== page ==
Sicily
was used, with a single lap of 975 kilometres (606 mi), lengthened to 1,080 kilometres (670 mi) from 1948 to 1950. The 148 km "Grande" circuit was then shortened twice, the first time to 108 km (67 mi), the version used from 1919-1930, and then to the 72 km (45 mi) circuit used from 1932 to 1936 and 1951 to 1977. From 1951-1958, the long coastal island tour variant was used for a separate event called the Giro di Sicilia (Lap of Sicily). The start and finish took place at Cerda. The counter-clockwise lap lead from Caltavuturo
Caltavuturo
and Collesano
Collesano
from an altitude over 600 metres (1,970 ft) down to sea level, where the cars raced from Campofelice di Roccella
Campofelice di Roccella
on the Buonfornello straight along the coast, a straight over 6 km (3.7 mi) longer than the Mulsanne Straight at the Circuit de la Sarthe
Circuit de la Sarthe
in Le Mans. The longest version of the circuit went south through Caltavuturo
Caltavuturo
(whereas the shortest version of the open-road circuit went east just before entry into Caltavuturo, through a mountainous section directly to Collesano) through an extended route through elevation changes, and swept through the nearby towns of Castellana and Sottana, twisting around mountains up to the town of Castelbuono and rejoined the most recent version of the track at Collesano. The second version of the track also went south through Caltavuturo
Caltavuturo
and took a shortcut starting right before Castellana to Collesano
Collesano
via the town of Polizzi Generosa. There was a closed circuit called Favorita Park used from 1937-1940. The challenge of the Targa was unprecedented in its difficulty and the driving experience of any of the course variants was unlike any other circuit in the world other than perhaps that of the Nurburgring in Germany. The original Grande 148 km (92 mi) circuit had in the realm of 2,000 corners per lap, the 108 km (67 mi) Medio had about 1,300-1,400 corners per lap and the final iteration of the course, the 72 km (45 mi) Piccolo circuit had about 800-900 corners per lap. To put that in perspective, most purpose built circuits have between 12 and 18 corners, and the longest purpose built circuit in the world, the 13-mile Nurburgring, has about 180 corners. So learning any of the Targa Florio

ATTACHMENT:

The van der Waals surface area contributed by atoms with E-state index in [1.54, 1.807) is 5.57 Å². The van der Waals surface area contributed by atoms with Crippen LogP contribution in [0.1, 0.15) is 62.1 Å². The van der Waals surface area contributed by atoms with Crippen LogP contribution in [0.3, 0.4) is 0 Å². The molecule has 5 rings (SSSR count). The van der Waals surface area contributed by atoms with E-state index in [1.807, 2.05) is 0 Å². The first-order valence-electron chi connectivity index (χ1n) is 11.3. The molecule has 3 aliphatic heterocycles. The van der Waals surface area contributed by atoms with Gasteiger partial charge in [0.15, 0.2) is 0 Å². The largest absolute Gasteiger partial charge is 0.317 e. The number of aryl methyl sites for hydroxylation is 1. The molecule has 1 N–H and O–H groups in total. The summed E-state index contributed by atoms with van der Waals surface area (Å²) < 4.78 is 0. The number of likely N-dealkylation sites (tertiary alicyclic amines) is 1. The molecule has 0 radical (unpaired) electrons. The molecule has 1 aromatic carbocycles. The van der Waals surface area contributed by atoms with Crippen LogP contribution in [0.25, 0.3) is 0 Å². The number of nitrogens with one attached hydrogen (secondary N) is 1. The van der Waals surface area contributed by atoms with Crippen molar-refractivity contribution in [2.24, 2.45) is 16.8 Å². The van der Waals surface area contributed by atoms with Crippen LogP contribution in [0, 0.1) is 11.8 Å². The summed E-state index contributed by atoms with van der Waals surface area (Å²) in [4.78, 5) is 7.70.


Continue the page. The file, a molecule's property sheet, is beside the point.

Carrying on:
Targa Florio
courses was extremely difficult and required, like most long circuits, at least 60 laps to learn the course- and unlike the purpose-built Nurburgring, the course had to be learned properly in public traffic, and one lap would take about an hour to do in a road car- if there was little to no traffic. Lap speeds[edit] Like a rally event (and the Isle of Man TT), the race cars were started one by one every 15 seconds for a time trial, as a start from a full grid was not possible on the tight and twisty roads. Although the public road circuit used for the Targa was extremely challenging- it was a very different kind of circuit and race from any other race on the sportscar calendar. All of the circuit variations of the Targa had so many corners that lap speeds at the Targa never went higher than 80 mph (128 km/h). Helmut Marko
Helmut Marko
set the lap record in 1972 in an Alfa Romeo
Alfa Romeo